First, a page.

Color of Money: Insurance Guide: The ‘Hit’ List

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CarInsurance.com has created an interactive online tool — with crashing sound effects — so that drivers can see what type of insurance would cover six common accidents: hitting someone else’s car, crashing into another car that you own, or running into a tree, animal, pothole or garage door. They call it the “Crash-o-Matic.” The tool compares hypothetical rates for liability, comprehensive and collision coverage on select 2013 vehicles. You can find it by going to http://www.carinsurance.com and searching for “You hit what? The Crash-o-Matic.”

Comprehensives coverage reimburses you for loss due to theft or damage caused by something other than a crash with another car or object, according to the Insurance Information Institute. Collision coverage pays for damage to your car resulting from a collision with another car, object or as a result of flipping over. Property damage liability covers damage that you or someone driving your car with permission may cause to someone else’s property. Every state except New Hampshire requires liability insurance coverage or some proof of financial responsibility, according to CarInsurance.com. New Hampshire requires that you demonstrate financial ability to cover damages once you have an accident, Toups said.

If you buy only liability insurance, as many people do, repairs to your car will not be covered under almost all of the damage scenarios featured in the in the Crash-o-Matic tool, Toups said.

So let’s say you a deer runs into your car (because of course you wouldn’t hit the poor animal on your own). This accident generally falls under your comprehensive coverage, CarInsurance.com says. If you have only liability coverage, you will be responsible for the repairs.

“We wanted to give people a good idea of the likelihood of different types of damage,” Toups said. “The tool we built goes even further, matching up various sources of damage with the coverage needed to fix the car and whether a claim is likely to raise future rates. The biggest mistake regarding claims that we see is people trying to get their money’s worth. Insurance companies keep score. Save your coverage for the big things you can’t fix on your own.”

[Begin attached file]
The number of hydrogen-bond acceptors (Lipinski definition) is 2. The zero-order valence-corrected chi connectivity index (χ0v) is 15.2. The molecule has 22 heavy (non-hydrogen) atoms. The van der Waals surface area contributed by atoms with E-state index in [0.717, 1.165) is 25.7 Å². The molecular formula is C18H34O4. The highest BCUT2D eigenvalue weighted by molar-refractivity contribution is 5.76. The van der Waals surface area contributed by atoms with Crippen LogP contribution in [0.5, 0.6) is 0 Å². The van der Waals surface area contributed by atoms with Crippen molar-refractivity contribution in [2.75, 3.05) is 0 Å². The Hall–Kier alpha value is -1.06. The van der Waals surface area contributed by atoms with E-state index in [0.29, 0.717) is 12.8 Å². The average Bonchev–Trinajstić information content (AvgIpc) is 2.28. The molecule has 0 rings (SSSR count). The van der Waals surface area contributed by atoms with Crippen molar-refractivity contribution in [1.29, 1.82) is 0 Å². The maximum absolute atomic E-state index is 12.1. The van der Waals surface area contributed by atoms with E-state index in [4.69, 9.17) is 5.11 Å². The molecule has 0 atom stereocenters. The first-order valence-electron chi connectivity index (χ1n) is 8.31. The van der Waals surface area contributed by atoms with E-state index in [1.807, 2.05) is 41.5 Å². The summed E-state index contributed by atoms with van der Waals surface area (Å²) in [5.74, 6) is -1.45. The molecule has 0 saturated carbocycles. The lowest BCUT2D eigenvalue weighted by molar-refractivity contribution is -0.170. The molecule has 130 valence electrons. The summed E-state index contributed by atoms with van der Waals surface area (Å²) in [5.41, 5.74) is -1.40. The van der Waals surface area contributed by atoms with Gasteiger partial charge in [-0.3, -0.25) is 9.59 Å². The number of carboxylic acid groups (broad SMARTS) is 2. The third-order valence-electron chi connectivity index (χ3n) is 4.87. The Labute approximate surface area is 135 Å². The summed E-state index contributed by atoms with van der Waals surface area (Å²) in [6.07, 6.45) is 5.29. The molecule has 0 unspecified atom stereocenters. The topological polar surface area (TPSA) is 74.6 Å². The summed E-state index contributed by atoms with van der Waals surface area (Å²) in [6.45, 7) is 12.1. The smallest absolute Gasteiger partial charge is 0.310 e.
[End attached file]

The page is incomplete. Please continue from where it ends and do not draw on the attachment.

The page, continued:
I know times are tight and you may be trying to cut your insurance costs. So you might drop coverage or opt for the lowest amount of coverage. But be sure to compare rates with different insurance companies. Don’t underestimate how much coverage you will need, especially if you aren’t a careful driver or if you don’t have savings to cover damage. Or if you live where there are a lot of deer.

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Readers can write to Michelle Singletary c/o The Washington Post, 1150 15th St., N.W., Washington, D.C. 20071. Her email address is singletarym@washpost.com. Comments and questions are welcome, but due to the volume of mail, personal responses may not be possible. Please also note comments or questions may be used in a future column, with the writer’s name, unless a specific request to do otherwise is indicated.

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